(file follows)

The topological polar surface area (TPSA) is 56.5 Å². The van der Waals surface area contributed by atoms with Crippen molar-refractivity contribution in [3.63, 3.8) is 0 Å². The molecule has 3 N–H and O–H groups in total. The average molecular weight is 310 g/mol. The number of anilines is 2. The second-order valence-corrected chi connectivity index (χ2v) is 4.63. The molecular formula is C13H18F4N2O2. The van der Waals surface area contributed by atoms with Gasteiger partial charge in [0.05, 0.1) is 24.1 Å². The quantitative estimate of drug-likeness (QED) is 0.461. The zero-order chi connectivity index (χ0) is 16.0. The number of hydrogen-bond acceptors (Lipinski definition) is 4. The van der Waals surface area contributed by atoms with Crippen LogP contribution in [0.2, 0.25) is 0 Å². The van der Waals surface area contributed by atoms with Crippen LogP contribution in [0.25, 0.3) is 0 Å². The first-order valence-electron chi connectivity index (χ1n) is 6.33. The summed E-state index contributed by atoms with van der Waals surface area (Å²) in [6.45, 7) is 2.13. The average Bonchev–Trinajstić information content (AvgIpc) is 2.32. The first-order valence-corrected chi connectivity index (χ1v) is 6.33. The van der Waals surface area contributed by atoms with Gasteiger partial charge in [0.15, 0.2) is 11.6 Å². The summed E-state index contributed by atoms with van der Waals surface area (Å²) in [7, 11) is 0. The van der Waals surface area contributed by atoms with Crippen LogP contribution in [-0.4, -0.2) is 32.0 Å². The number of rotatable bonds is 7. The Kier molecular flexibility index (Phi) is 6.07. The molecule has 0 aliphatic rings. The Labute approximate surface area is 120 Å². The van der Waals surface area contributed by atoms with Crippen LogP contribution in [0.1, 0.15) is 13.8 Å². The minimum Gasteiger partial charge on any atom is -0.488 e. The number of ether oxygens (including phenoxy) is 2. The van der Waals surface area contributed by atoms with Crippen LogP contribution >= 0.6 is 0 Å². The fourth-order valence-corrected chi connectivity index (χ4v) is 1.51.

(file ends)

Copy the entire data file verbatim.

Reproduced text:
The topological polar surface area (TPSA) is 56.5 Å². The van der Waals surface area contributed by atoms with Crippen molar-refractivity contribution in [3.63, 3.8) is 0 Å². The molecule has 3 N–H and O–H groups in total. The average molecular weight is 310 g/mol. The number of anilines is 2. The second-order valence-corrected chi connectivity index (χ2v) is 4.63. The molecular formula is C13H18F4N2O2. The van der Waals surface area contributed by atoms with Gasteiger partial charge in [0.05, 0.1) is 24.1 Å². The quantitative estimate of drug-likeness (QED) is 0.461. The zero-order chi connectivity index (χ0) is 16.0. The number of hydrogen-bond acceptors (Lipinski definition) is 4. The van der Waals surface area contributed by atoms with Crippen LogP contribution in [0.2, 0.25) is 0 Å². The van der Waals surface area contributed by atoms with Crippen LogP contribution in [0.25, 0.3) is 0 Å². The first-order valence-electron chi connectivity index (χ1n) is 6.33. The summed E-state index contributed by atoms with van der Waals surface area (Å²) in [6.45, 7) is 2.13. The average Bonchev–Trinajstić information content (AvgIpc) is 2.32. The first-order valence-corrected chi connectivity index (χ1v) is 6.33. The van der Waals surface area contributed by atoms with Gasteiger partial charge in [0.15, 0.2) is 11.6 Å². The summed E-state index contributed by atoms with van der Waals surface area (Å²) in [7, 11) is 0. The van der Waals surface area contributed by atoms with Crippen LogP contribution in [-0.4, -0.2) is 32.0 Å². The number of rotatable bonds is 7. The Kier molecular flexibility index (Phi) is 6.07. The molecule has 0 aliphatic rings. The Labute approximate surface area is 120 Å². The van der Waals surface area contributed by atoms with Crippen LogP contribution in [0.1, 0.15) is 13.8 Å². The minimum Gasteiger partial charge on any atom is -0.488 e. The number of ether oxygens (including phenoxy) is 2. The van der Waals surface area contributed by atoms with Crippen LogP contribution >= 0.6 is 0 Å². The fourth-order valence-corrected chi connectivity index (χ4v) is 1.51.